West Side Story screened yesterday for press and various other sorts. In an ordinary year, this film probably would be one of many very good movies entering the Oscar race. But this is no ordinary year. And these are no ordinary Oscars. So much has changed. For one thing, we’re potentially watching the death of movie theaters as we once knew them.
West Side Story was among those films postponed for a year because of COVID. We’ve been waiting a long time to see it. There was also a Twitter dust-up over Ansel Elgort, wherein I received some of the most abusive tweets I’ve ever gotten. I know — considering me and my big mouth, that is saying a lot. You can read all about that here, written in June of 2020. But look, man, I’d do it again. You have to be as obsessed with history — and especially mass hysteria events throughout history — to really understand what’s happening right now and look at it with a critical eye. You don’t have to. You are probably safer not saying anything. If I had been alive in 1692, I’d probably have been hanged as a witch. Now I know this for sure about myself. I would not have been someone who went along with it, which means I would not have survived it. Surviving is better. Say nothing, but don’t go along with it.
The bottom line is this: the more popular and powerful West Side Story becomes as a contender, I imagine the louder Twitter will get. But maybe I’m wrong. Let’s wait and see how that goes.
Okay so let’s get on with the show, shall we?
A few rules I follow in the Oscar race in general.
- There are no rules to follow in the Oscar race. Meaning, just because something has never happened doesn’t mean it won’t happen. Parasite’s win, The Hurt Locker’s win, etc.
- In general, though, Best Picture is the girl next door (familiar, been around a while) and not the one night stand (fleeting but intense passion).
- In the era of the preferential ballot, follow Screenplay OR Director, rarely both. The only films that have won both: 2009, 2010, 2014, 2019. Otherwise they split the big prizes. In that case, Best Pic goes with screenplay: 2012, 2013, 2015, 2016, 2018. Or director: 2011, 2017, 2020. Most common is Pic + Screenplay.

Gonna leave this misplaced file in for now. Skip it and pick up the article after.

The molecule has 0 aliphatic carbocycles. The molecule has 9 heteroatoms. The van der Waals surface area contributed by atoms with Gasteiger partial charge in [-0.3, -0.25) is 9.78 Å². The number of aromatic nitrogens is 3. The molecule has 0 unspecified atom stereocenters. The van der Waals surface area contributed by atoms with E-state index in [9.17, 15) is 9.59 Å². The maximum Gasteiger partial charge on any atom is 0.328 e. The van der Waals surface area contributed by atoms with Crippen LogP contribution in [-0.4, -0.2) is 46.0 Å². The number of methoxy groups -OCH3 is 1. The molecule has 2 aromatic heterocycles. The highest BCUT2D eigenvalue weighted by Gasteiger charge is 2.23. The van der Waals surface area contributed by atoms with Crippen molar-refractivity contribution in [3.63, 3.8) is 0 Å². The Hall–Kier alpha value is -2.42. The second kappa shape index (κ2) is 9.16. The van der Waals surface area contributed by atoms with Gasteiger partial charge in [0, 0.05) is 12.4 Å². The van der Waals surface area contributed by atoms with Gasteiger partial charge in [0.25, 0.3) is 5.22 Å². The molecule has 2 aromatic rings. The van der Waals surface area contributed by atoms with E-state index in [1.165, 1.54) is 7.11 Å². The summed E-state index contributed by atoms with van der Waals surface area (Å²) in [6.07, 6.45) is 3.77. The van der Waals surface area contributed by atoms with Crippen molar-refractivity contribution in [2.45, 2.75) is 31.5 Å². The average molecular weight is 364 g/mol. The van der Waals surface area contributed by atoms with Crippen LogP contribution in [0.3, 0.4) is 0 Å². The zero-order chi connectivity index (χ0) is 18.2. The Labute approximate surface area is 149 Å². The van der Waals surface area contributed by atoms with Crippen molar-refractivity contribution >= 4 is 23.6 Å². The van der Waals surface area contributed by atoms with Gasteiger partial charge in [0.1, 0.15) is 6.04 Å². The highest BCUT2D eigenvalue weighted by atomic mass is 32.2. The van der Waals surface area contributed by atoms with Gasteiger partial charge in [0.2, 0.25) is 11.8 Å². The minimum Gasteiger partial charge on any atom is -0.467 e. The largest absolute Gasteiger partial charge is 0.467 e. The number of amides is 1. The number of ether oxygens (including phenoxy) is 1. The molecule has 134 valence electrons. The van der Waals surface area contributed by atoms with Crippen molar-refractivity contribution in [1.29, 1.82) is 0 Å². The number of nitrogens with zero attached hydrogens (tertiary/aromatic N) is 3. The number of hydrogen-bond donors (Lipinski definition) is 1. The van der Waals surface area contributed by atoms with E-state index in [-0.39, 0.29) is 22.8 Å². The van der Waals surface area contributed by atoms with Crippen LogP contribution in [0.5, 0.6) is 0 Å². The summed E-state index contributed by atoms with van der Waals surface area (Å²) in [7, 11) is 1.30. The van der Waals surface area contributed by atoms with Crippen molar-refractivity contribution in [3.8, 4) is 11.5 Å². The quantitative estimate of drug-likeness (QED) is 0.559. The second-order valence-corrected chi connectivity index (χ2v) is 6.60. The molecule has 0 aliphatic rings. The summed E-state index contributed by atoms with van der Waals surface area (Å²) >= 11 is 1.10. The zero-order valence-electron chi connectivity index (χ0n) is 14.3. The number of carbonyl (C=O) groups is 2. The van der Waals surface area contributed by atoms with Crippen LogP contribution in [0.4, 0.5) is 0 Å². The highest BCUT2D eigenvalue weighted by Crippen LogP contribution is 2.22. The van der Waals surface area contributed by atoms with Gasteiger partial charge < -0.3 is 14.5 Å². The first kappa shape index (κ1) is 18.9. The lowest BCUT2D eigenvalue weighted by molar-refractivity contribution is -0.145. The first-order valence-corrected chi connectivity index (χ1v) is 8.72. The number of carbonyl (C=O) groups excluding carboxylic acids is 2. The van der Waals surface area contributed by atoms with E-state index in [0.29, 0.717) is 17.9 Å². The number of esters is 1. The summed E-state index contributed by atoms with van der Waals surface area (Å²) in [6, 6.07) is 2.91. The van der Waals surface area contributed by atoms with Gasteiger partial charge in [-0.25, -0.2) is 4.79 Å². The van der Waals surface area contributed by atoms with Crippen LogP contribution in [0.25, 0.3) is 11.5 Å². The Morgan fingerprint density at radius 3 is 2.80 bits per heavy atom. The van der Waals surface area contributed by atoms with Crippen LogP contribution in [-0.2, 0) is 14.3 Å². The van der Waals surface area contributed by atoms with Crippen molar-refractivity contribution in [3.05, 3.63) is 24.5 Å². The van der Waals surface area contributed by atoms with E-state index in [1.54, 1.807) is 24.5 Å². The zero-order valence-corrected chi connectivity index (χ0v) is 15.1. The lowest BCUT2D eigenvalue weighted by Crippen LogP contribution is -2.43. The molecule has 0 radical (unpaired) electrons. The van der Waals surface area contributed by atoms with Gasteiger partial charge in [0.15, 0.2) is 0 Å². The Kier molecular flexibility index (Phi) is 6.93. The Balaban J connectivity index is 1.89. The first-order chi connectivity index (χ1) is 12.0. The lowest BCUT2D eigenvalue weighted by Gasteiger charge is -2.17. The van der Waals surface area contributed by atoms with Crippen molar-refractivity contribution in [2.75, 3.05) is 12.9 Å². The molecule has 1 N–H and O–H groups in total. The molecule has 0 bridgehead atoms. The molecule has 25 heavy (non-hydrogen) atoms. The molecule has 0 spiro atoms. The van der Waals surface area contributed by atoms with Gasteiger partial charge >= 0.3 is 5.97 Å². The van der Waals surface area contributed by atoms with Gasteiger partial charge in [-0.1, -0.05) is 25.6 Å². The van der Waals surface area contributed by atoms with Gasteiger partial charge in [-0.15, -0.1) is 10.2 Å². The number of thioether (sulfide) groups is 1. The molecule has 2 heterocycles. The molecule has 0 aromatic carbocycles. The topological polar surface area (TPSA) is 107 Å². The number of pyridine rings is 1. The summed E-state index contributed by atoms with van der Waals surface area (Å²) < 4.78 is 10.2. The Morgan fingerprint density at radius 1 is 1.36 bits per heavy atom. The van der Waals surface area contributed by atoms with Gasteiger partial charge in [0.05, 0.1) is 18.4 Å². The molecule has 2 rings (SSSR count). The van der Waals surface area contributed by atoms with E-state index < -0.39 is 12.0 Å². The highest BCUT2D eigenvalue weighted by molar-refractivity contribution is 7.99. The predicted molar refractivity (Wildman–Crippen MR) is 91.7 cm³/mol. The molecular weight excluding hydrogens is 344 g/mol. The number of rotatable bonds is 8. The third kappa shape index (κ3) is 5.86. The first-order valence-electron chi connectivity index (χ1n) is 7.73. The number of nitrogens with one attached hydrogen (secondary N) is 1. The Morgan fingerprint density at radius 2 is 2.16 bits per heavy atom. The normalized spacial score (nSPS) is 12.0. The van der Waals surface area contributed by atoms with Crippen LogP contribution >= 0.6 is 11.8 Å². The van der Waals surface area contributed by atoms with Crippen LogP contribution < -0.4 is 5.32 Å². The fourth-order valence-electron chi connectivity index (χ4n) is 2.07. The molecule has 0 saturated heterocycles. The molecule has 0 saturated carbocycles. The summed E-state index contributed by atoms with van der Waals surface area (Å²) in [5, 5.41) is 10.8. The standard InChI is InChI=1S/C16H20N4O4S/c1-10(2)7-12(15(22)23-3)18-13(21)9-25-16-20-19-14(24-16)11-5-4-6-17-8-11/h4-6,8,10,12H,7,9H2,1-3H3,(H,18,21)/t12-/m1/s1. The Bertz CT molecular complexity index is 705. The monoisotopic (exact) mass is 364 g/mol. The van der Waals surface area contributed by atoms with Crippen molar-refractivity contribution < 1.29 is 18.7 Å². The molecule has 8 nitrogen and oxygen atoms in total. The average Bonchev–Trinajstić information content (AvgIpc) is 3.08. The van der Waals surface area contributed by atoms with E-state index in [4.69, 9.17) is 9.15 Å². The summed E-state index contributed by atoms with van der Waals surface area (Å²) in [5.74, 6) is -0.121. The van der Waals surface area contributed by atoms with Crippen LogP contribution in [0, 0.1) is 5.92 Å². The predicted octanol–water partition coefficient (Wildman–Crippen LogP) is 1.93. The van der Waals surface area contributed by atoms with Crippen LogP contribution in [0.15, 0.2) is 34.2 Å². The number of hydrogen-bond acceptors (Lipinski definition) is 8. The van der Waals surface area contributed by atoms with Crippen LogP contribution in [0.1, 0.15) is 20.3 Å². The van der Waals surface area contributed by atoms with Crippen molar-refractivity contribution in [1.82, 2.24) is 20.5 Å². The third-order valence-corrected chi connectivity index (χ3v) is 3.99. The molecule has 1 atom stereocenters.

- Film Twitter is not the industry. Critics awards are not the industry. This is the difference between hundreds of people ringing in and thousands. While hundreds can give you some indication of where things might go, thousands will give you more. Producers Guild = 8,000. Directors Guild = 16,000. Screen Actors Guild = 100,000. Academy = 9,000. But more than that, when you are writing about film now or the Oscars, whether on Twitter or at a major outlet, your brand is your opinion. Whether you like a movie or not has to be part of that brand. While it’s true the Academy can sometimes vote that way, it’s not to same extent an alpha voice on Twitter can be. They exist in very different universes. But it’s hard to not let the noise invade one’s critical thinking.
- Despite their noble and valiant efforts to diversify its membership, the Academy is still 70% male and 84% white. While that used to mean something different than it means now (they are more likely to signal their virtue with their vote than they used to be), it is still going to come down to the majority’s taste – what stories grab them that they can relate to. Think boomers. Think people who are more likely than not to listen to NPR and read the New York Times and drive a Prius. This is going to matter because there is going to be a fraction of voters who vote for their ideals and their politics. The industry and the Academy are at their best when they are not aiming for purity and goodness. But that probably is a long way off where we are right now.
- Think longer term than usual. Voting doesn’t start until the end of January for Oscar voters. They used to vote during the holidays and that definitely influenced how they voted. Now that won’t be the case. A lot can happen between now and the end of January.
- Split years are more common in the era of a preferential ballot, but in the recent years where we had a straight ten nominees, 2009 and 2010 we did not have split years.
- Time decides greatness, the Oscars don’t. While we spend time dissecting movies, analyzing them, deciding whether they’re good or great or whatever, Oscar voters, in general, don’t do that. They look at the list and they think, which movie do I LIKE BEST. It’s the publicist’s job to negotiate that for them before they ever get to the ballots. They do that by micromanaging PERCEPTION. Perception is everything in advertising, politics, and yes, the Oscars. What makes you FEEL GOOD when you look at it is often an irrational emotional experience. If you can make people feel disgusted when they look at the title, you can knock that film out of contention, no matter how good it is. Likewise, a mediocre film can make you feel good thinking about it, no matter if in ten years people say that movie was not that great.